Galapagos Brydes Whale Facts

Name: Galapagos Bryde’s Whale
Family: Baleanopteridae
Scientific Name: Balaenoptera musculus
Length: 48 ft (14.6 m)
Weight: 22 tons (20,000 kg)

Adult Length: 11-15 m (36 - 49 ft)
Blow: Tall, thin and vertical
Breaching: Usually leaves water at a steep angle
Deep dive: Unlike Sei Whale, often arches tail stock before dive; does not raise tail flukes
Group size: 1-2, sometimes more when feeding

Category: Rorqual Whales

All 6 of the world's species or Rorqual whales have been recorded in Galapagos. The rorqual whales are large to very large, and include the biggest animals on earth. They differ from all other cetaceans in the region because they do not possess teeth. Instead, their upper jaws are lined with bony 'comb-like' plates called baleen which filter out small fish or zooplankton as the whale engulfs enormous quantities of seawater whilst swimming aIong. Rorquals have a double blowhole (single in toothed cetaceans), placed centrally on top of the head, a pleated throat capable of great expansion whilst feeding, a 'U'- to 'V'-shaped flattened head and a streamlined body for fast swimming.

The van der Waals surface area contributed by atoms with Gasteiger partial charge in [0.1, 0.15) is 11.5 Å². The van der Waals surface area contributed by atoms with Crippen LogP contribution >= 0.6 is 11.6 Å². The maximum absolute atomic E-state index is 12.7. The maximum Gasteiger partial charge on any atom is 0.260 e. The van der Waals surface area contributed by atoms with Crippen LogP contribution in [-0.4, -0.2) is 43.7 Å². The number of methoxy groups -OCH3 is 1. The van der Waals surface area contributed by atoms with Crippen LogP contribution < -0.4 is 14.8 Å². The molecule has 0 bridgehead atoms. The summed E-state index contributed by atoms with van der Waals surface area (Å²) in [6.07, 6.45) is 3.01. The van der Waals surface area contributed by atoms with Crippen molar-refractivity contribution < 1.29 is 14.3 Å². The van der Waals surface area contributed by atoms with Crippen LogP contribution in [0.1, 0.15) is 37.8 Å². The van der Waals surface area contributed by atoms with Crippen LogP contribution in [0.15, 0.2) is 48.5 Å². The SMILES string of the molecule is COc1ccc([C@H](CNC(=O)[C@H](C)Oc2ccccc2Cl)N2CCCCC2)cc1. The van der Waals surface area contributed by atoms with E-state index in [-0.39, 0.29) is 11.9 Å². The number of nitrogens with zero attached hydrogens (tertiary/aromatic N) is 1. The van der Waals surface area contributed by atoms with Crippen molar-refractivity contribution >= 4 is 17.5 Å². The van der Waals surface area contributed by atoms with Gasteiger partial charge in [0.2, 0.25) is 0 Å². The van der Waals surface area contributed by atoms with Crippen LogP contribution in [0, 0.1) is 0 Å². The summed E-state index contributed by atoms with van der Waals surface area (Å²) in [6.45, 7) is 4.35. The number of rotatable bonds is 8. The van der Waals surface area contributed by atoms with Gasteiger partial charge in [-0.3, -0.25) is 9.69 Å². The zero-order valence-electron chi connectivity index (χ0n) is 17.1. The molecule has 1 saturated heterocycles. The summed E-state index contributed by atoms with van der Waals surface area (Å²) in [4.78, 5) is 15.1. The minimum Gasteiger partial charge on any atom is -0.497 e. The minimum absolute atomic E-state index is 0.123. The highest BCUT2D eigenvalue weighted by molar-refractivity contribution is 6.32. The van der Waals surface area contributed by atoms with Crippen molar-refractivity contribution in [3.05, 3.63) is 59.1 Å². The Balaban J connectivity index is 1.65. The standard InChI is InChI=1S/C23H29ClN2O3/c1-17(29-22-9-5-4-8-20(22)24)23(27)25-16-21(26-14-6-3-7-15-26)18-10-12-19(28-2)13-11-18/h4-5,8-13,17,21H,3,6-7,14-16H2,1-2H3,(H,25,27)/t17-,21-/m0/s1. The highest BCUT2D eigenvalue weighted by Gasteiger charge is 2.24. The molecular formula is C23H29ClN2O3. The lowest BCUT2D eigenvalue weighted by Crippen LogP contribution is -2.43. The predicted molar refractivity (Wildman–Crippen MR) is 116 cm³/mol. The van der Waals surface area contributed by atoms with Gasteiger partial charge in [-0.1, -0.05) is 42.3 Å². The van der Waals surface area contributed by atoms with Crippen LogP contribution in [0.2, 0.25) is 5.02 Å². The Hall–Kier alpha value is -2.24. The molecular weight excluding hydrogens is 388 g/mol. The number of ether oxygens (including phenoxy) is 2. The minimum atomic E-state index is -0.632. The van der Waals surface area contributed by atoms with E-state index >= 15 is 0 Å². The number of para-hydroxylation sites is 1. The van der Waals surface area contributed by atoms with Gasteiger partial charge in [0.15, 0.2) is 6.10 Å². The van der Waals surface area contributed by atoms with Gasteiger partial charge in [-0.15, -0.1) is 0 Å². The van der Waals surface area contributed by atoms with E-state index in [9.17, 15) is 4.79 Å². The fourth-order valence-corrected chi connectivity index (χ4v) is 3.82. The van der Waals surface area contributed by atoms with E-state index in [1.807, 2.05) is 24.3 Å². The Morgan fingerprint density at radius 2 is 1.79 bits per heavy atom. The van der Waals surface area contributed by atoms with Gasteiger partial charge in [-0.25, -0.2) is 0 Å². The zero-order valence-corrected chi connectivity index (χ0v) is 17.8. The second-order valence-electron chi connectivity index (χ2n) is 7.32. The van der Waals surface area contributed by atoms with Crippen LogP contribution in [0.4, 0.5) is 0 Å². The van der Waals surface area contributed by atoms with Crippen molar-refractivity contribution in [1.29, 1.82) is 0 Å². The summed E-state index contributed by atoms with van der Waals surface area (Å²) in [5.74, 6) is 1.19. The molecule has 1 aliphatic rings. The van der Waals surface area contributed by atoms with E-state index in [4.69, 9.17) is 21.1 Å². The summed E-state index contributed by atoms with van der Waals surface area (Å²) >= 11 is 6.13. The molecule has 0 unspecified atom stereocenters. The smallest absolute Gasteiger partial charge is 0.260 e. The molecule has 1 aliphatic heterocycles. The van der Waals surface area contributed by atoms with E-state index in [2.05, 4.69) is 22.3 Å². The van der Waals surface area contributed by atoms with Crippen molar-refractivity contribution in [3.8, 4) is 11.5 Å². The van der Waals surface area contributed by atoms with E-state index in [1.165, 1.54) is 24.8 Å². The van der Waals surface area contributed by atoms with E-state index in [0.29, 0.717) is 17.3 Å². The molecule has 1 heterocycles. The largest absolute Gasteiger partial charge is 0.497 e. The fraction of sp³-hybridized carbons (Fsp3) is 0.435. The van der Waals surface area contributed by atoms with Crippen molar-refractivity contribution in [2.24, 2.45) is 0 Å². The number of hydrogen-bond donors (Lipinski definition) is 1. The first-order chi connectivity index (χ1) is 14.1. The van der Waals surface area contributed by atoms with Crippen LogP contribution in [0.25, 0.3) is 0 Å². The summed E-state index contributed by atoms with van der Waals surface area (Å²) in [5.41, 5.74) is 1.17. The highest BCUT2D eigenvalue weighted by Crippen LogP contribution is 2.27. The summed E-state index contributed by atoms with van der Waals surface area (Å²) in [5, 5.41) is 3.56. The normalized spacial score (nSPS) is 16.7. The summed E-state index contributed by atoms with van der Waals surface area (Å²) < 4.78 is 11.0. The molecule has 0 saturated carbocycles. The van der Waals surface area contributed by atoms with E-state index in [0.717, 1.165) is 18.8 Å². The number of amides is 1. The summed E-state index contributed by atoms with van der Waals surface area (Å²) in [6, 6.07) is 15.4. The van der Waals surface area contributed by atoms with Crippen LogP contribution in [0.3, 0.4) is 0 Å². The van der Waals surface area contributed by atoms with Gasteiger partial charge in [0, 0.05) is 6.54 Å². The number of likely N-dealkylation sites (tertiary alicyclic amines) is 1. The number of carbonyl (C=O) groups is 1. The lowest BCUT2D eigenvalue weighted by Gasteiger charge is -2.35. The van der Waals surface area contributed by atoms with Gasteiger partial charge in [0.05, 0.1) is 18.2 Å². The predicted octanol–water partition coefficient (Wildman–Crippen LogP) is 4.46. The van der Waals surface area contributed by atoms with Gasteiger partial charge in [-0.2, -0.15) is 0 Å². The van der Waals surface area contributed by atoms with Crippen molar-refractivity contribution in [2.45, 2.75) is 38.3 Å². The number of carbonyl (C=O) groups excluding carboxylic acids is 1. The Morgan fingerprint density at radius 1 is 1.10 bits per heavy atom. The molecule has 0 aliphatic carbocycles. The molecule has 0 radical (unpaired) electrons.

Frequent inshore and offshore.

Easily confused with the Sei Whale due to its similar size, shape, and sickle-shaped dorsal fin. However, it possesses three lateral raised ridges on top of its head, a feature which distinguishes it from all other rorquals which only have a single ridge. The surfacing sequence is also unique, with the blowhole disappearing from view just before the fin appears. This feature alone should not be used for identification.

Bryde's Whale mouth open wide for  eating fish in the Galapagos sea